A new SSL bug was announced today – CVE-2014-3566 (SSL v3.0 POODLE vulnerability).
This vulnerability affects servers still running SSL 3.0. It centers on cipher block chaining (CBC) encryption implementation and allow attackers with a Man-in-the-Middle (MITM) position to derive the contents of a secure payload based on responses received from requests sent from a compromised browser to a legitimate server.
One way to remedy this issue is to disable SSL 3.0 support or disable SSL 3.0 CBC-mode ciphers on your servers, but this presents significant compatibility problems with older browsers (specifically WindowsXP users who browse using Internet Explorer 6). Instructions on how to disable it on NGINX can be found here.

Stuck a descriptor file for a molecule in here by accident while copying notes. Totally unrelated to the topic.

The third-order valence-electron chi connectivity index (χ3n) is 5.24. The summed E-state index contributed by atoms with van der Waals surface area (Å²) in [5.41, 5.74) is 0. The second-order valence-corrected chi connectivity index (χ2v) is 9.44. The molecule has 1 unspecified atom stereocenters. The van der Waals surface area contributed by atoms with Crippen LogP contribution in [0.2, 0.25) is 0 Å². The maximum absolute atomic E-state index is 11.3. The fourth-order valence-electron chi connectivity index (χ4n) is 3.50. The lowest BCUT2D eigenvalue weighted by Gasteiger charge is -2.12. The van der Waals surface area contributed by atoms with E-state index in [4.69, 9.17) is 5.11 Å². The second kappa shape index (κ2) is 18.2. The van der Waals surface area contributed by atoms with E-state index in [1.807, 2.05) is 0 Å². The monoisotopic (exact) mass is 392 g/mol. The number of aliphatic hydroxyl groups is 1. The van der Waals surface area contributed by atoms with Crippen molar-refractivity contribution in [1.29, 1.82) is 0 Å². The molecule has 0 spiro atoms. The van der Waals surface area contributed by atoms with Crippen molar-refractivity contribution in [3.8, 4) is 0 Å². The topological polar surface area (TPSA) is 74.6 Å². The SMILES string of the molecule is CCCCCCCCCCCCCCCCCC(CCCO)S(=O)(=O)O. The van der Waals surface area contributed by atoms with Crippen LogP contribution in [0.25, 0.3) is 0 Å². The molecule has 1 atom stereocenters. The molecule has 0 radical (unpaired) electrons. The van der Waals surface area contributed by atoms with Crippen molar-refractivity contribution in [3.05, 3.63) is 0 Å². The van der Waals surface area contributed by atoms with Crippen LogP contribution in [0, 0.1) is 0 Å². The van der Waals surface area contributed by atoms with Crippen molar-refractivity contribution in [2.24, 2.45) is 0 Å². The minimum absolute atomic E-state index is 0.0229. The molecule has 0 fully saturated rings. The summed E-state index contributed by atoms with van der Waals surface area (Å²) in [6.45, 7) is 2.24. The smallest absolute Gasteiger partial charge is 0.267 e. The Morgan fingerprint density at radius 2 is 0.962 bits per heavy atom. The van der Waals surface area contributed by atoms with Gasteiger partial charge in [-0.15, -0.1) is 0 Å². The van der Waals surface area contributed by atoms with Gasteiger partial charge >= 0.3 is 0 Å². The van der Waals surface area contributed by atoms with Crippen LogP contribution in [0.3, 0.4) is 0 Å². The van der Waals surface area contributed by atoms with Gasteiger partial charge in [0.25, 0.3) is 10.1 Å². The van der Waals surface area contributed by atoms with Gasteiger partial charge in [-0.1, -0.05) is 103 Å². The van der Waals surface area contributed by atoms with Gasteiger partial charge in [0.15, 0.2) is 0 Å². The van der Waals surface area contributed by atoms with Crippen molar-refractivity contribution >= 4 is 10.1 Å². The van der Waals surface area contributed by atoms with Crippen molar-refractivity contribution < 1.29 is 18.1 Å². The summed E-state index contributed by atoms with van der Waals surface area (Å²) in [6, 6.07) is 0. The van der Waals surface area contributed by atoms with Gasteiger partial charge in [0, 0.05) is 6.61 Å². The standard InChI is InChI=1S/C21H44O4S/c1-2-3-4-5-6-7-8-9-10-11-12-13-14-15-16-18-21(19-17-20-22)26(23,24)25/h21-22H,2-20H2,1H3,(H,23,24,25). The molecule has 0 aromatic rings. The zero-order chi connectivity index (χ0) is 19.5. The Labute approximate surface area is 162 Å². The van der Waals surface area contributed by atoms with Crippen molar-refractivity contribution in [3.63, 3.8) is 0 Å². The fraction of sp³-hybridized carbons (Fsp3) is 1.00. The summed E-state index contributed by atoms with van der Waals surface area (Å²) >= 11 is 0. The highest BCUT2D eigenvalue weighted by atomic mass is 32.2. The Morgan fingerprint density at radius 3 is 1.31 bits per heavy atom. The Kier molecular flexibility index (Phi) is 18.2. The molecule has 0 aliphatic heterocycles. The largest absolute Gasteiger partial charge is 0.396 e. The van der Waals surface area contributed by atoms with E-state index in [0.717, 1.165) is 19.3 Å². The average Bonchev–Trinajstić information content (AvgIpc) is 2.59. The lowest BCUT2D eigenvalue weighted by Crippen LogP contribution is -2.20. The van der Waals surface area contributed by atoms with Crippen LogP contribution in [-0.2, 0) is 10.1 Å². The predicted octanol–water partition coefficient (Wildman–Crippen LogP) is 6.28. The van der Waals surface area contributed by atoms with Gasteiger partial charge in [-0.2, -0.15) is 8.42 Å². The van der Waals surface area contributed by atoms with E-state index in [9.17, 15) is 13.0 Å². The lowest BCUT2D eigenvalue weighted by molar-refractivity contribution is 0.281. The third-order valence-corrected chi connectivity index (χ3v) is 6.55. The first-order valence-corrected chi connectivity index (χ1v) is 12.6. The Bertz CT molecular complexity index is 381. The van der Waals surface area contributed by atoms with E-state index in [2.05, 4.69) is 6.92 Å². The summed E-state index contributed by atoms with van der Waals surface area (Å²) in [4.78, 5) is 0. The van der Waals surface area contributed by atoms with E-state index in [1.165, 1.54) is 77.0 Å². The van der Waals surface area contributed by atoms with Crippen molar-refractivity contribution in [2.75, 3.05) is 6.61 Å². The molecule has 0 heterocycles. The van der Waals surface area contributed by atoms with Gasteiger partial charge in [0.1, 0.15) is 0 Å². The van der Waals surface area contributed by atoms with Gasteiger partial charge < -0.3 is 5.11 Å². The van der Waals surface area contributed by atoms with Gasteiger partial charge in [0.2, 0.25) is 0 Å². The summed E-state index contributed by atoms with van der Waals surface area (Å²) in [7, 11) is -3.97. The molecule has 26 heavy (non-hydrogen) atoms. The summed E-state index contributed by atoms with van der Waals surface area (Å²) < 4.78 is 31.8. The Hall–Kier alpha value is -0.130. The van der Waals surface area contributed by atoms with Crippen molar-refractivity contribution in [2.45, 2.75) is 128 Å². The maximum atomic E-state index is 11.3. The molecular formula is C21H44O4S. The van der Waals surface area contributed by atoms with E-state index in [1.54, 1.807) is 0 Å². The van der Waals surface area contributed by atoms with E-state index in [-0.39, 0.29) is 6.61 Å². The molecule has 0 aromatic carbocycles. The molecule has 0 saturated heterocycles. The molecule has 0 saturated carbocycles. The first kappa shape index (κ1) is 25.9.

The other option (recommended by Google among others) is to make use of TLS_FALLBACK_SCSV. This is a mechanism that solves the problems caused by retrying failed connections and thus prevents attackers from inducing browsers to use SSL 3.0. It also prevents downgrades from TLS 1.2 to 1.1 or 1.0 and so may help prevent future attacks.
Unfortunately TLS_FALLBACK_SCSV is currently a draft extension to SSL/TLS and has not yet been accepted into OpenSSL or made it’s way into major browsers other than Chrome.
You can use GeoTrust’s SSL Tool Box to detect if SSL 3.0 is enabled on a web server.